Last year at this time, the beloved authors here on Some Ballyard were getting skewered for suggesting that there was more to the Bonds story than superficial loathing. I spent the last weekend categorizing posts, and incidentally noticed that the character and tone of Some Ballyard as it exists today was presaged by one post, A Long Out. You’ll notice that is Matt from Diamondhacks first appearance on Some Ballyard, as well as some inanity by The Dearly Departed. I spent the next month fighting off the barbarians, including the infamous ‘Stros Bro (also departed), all favorites of the clowns running MLBlogs. Indeed, the entire month of May was one long brawl, after which I was seriously questioning why I was blogging at all.
All this was for merely suggesting that Bonds was a human being. I wasn’t even going as far as racism. As I stated, I was curious why Bonds engendered such visceral hatred. Yet the racism came out, in a way that stunned me. Not that I wasn’t conscious of the racial component of the saga. I am old enough to remember Hank Aaron breaking the home run record. Nobody was a racist back then, either. But in this day and age I was honestly amazed at the utter denial of even the possibility of a racial aspect. Personally, I considered the whole affair a rare opportunity for all of us, white and black, to examine our attitudes. Apparently I was right on target. Jason Stark at ESPN had this to say recently:
But would you have known, from the way this issue has been portrayed by all of us in the media biz, that the percentage of fans who wish this moment wasn’t happening would be only 52 percent?
Would you have guessed that three fans out of every eight actually want Barry Bonds to break this record?
If those percentages are accurate, many of us have misread the mood of the nation on this. And in more ways than one.
Until now, we haven’t spent much time talking about the racial issues that hover over this man and this event. But this poll tells us we need to do more of that, too.
These moments come along so rarely. I hope we learn. This time.
— Michael Norton
Not that you would know from MLBlogs, where Jackie Robinson Day is observed by parading a Hollywood starlet sporting a sexy top with a Dodger logo to peddle a new clothing line, but fifty years ago this year Number 42 retired from baseball and devoted himself to pursuing civil rights for all Americans. That same year a young Queen came to America for the first time to participate in the celebration of the 350th anniversary of Jamestown, where slavery originated in this country. How much has changed in the intervening half century? From my vantage point here in the Historic Triangle, I have some peculiar observations in Fit for a Queen, my latest post on The Jamestown Site.
You may look differently at what is about to be the vanishing home run record in this Game of Shadows.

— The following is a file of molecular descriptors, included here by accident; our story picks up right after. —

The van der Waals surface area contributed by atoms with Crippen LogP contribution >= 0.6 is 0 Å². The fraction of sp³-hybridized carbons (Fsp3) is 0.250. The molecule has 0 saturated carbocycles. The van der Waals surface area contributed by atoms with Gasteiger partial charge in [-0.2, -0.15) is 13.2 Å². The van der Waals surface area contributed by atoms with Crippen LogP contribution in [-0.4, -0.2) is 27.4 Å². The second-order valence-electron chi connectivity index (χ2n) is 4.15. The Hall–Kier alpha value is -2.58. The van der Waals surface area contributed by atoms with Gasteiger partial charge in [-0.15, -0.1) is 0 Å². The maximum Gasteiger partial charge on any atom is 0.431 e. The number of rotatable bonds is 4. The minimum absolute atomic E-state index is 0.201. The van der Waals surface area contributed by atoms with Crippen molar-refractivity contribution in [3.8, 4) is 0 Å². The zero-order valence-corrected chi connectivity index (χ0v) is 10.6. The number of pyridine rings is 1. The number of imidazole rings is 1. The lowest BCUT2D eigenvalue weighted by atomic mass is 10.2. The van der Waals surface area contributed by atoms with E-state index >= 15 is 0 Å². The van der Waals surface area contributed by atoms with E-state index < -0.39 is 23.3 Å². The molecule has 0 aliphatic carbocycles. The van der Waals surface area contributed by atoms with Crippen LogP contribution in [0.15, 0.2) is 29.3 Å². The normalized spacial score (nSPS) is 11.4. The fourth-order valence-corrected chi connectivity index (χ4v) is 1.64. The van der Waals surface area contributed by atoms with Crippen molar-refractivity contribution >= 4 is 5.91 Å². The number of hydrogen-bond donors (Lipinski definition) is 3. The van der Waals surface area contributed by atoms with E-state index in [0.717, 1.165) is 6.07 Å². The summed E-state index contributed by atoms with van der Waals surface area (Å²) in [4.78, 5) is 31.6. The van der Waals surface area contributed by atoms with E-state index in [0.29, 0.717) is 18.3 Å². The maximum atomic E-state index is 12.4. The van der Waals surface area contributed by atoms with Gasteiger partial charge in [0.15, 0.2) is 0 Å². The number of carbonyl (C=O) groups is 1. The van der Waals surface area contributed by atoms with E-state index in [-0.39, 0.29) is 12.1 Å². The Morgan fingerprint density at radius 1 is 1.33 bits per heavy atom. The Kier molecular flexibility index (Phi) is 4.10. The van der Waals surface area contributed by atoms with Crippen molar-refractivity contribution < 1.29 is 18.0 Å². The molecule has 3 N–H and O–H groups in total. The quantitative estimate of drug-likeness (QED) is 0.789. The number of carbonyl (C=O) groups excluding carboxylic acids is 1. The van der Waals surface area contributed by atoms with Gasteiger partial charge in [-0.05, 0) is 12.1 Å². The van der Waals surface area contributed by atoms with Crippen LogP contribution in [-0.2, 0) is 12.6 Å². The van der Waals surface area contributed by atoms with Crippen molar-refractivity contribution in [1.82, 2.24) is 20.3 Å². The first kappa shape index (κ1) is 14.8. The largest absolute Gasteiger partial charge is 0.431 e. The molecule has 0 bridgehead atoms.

As is always the case, we only recognize what we’ve lost after it is gone. Instead of inducting Buck O’Neil into the Hall of Fame during his lifetime, when he could have enjoyed it and shared that smile with us all, baseball is looking at finally doing the right thing posthumously. Tell me you didn’t see this coming. As I’ve said before, racism is alive and well in America.
Instead of looking at his not being inducted as a slight, O’Neil viewed the whole process as a celebration of a bygone era in baseball — an era of rich stories and great talent. He showed no bitterness, anger or hatred.
I never learned to hate," O’Neil said at the induction ceremonies. "I hate cancer. Cancer killed my mother. Ten years ago, cancer also took my wife. I hate AIDS. I had a friend who recently died of AIDS. But I can’t hate a human being."
It was O’Neil’s last public speech, and it was a fiery speech that further endeared him to people everywhere who long ago had learned to love O’Neil for the man he was.
It is telling that Some Ballyard is commented on as frequently as MC Hammer’s Baseball Time. MC Hammer is, of course, a celebrity, and has been promoted heavily by MLBLogs. I’m too old to have been a Hammer fan, so excuse me if I stumble on this pun, but of his rhetoric I can only say “can’t touch this”. From what I’ve observed of people, that stops no one. So there must be another reason.
The truth has never been popular, of course, and never will be. Where the swarm of flies gather…well, you can guess the rest. The noticeable absence of comments on Hammer’s latest blog on Bonds passing Ruth is evidence we still have serious issues confronting the truth of racism in this country. For a long time there were only three comments. Two were mine and the third, if you follow, speaks for itself. Three comments? Some Ballyard gets three comments from drivel.
Yes, racism is indeed alive and well in America. Like most, I, too thought racism was dead. I thought that almost two decades ago when Aerosmith sang “If you can tell a wise man, by the color of his skin, then mister you’re a better man than I”. I rolled my eyes on that one, thinking these guys weren’t livin’ on the edge, they were living in the past.
I was wrong. I discovered that exploring my own attitudes towards Bonds. No self-righteousness here; I’m guilty as sin. But it’s not just me. Since I broached the topic several months ago, I’ve been subject to vitriol and even threats far exceeding the significance of my remarks. I’ve began to appreciate for the first time the black frustration, to look at the situation through a black man’s eyes. There is hatred, and there is no reason.
Certainly this is not the sixties. We let blacks use our toilets. We’ve come a long way, but not far enough. I’m not saying Bonds is despised simply because he is black. I believe part of the reason for the white reaction to Bonds is that Bonds himself is a racist, and we (yes, I’m Irish) are angry because there seems to be no equity in the racial divide. But certainly the disapproval of Bonds would assume a much different color if he were white, ala Mark McGwire or Jason Giambi. Exploring that difference in an honest, adult manner has the potential to make this a better world for all of us. Baseball allows us to do this; that is one of its virtues.
Hammer said it better. — Michael Norton
The guitar may have rocked but the piano first rolled. Check it out on Moondog’s Rock ‘n’ Roll Revival.